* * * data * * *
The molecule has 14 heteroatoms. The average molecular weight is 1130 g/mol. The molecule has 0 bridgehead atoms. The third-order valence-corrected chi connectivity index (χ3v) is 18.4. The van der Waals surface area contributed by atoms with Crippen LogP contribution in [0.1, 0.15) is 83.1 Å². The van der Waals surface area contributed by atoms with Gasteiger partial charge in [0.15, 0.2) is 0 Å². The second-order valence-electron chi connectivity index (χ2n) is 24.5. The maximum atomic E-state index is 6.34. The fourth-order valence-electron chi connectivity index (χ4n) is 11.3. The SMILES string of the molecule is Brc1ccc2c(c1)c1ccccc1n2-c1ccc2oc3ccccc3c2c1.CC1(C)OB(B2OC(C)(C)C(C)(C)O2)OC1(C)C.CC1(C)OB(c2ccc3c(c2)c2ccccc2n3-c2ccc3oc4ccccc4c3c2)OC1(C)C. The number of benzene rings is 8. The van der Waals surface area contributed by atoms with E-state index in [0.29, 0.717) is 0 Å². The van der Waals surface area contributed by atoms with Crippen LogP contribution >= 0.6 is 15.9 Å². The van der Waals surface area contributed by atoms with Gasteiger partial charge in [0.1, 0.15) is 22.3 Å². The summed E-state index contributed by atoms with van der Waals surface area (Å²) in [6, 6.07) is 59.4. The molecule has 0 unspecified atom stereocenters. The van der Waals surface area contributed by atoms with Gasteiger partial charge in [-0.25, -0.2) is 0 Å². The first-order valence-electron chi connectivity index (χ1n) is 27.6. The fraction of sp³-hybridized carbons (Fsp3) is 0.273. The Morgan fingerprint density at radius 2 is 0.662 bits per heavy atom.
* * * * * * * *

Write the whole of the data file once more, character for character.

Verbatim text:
The molecule has 14 heteroatoms. The average molecular weight is 1130 g/mol. The molecule has 0 bridgehead atoms. The third-order valence-corrected chi connectivity index (χ3v) is 18.4. The van der Waals surface area contributed by atoms with Crippen LogP contribution in [0.1, 0.15) is 83.1 Å². The van der Waals surface area contributed by atoms with Gasteiger partial charge in [0.15, 0.2) is 0 Å². The second-order valence-electron chi connectivity index (χ2n) is 24.5. The maximum atomic E-state index is 6.34. The fourth-order valence-electron chi connectivity index (χ4n) is 11.3. The SMILES string of the molecule is Brc1ccc2c(c1)c1ccccc1n2-c1ccc2oc3ccccc3c2c1.CC1(C)OB(B2OC(C)(C)C(C)(C)O2)OC1(C)C.CC1(C)OB(c2ccc3c(c2)c2ccccc2n3-c2ccc3oc4ccccc4c3c2)OC1(C)C. The number of benzene rings is 8. The van der Waals surface area contributed by atoms with E-state index in [0.29, 0.717) is 0 Å². The van der Waals surface area contributed by atoms with Crippen LogP contribution >= 0.6 is 15.9 Å². The van der Waals surface area contributed by atoms with Gasteiger partial charge in [0.1, 0.15) is 22.3 Å². The summed E-state index contributed by atoms with van der Waals surface area (Å²) in [6, 6.07) is 59.4. The molecule has 0 unspecified atom stereocenters. The van der Waals surface area contributed by atoms with Gasteiger partial charge in [-0.25, -0.2) is 0 Å². The first-order valence-electron chi connectivity index (χ1n) is 27.6. The fraction of sp³-hybridized carbons (Fsp3) is 0.273. The Morgan fingerprint density at radius 2 is 0.662 bits per heavy atom.